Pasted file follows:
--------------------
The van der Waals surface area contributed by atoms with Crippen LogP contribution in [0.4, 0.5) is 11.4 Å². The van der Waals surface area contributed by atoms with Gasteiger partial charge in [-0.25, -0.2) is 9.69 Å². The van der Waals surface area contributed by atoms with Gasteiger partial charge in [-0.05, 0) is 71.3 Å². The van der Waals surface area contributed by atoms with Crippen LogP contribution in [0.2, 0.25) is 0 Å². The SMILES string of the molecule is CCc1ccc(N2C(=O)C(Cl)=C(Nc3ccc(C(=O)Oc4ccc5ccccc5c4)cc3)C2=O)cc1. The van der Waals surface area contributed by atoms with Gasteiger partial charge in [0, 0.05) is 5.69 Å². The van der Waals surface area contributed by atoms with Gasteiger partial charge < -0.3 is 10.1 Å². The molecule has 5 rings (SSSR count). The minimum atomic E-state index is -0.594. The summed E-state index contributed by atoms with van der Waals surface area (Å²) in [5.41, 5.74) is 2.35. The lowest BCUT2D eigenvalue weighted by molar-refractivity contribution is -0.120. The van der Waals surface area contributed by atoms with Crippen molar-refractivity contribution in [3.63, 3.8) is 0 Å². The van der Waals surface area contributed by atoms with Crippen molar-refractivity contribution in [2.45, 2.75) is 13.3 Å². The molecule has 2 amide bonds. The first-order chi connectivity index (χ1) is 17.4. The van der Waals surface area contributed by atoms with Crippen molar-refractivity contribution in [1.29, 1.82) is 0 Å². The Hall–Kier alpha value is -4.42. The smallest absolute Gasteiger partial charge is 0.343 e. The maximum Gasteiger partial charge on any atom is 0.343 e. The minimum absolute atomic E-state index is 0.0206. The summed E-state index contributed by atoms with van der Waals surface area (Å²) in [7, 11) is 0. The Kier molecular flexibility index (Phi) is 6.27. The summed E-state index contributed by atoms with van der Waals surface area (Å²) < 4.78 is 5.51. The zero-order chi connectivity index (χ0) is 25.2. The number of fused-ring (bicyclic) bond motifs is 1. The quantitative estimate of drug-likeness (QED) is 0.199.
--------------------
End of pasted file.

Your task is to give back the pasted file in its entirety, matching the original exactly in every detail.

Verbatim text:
The van der Waals surface area contributed by atoms with Crippen LogP contribution in [0.4, 0.5) is 11.4 Å². The van der Waals surface area contributed by atoms with Gasteiger partial charge in [-0.25, -0.2) is 9.69 Å². The van der Waals surface area contributed by atoms with Gasteiger partial charge in [-0.05, 0) is 71.3 Å². The van der Waals surface area contributed by atoms with Crippen LogP contribution in [0.2, 0.25) is 0 Å². The SMILES string of the molecule is CCc1ccc(N2C(=O)C(Cl)=C(Nc3ccc(C(=O)Oc4ccc5ccccc5c4)cc3)C2=O)cc1. The van der Waals surface area contributed by atoms with Gasteiger partial charge in [0, 0.05) is 5.69 Å². The van der Waals surface area contributed by atoms with Gasteiger partial charge < -0.3 is 10.1 Å². The molecule has 5 rings (SSSR count). The minimum atomic E-state index is -0.594. The summed E-state index contributed by atoms with van der Waals surface area (Å²) in [5.41, 5.74) is 2.35. The lowest BCUT2D eigenvalue weighted by molar-refractivity contribution is -0.120. The van der Waals surface area contributed by atoms with Crippen molar-refractivity contribution in [3.63, 3.8) is 0 Å². The van der Waals surface area contributed by atoms with Crippen molar-refractivity contribution in [2.45, 2.75) is 13.3 Å². The molecule has 2 amide bonds. The first-order chi connectivity index (χ1) is 17.4. The van der Waals surface area contributed by atoms with Crippen molar-refractivity contribution in [1.29, 1.82) is 0 Å². The Hall–Kier alpha value is -4.42. The smallest absolute Gasteiger partial charge is 0.343 e. The maximum Gasteiger partial charge on any atom is 0.343 e. The minimum absolute atomic E-state index is 0.0206. The summed E-state index contributed by atoms with van der Waals surface area (Å²) in [7, 11) is 0. The Kier molecular flexibility index (Phi) is 6.27. The summed E-state index contributed by atoms with van der Waals surface area (Å²) < 4.78 is 5.51. The zero-order chi connectivity index (χ0) is 25.2. The number of fused-ring (bicyclic) bond motifs is 1. The quantitative estimate of drug-likeness (QED) is 0.199.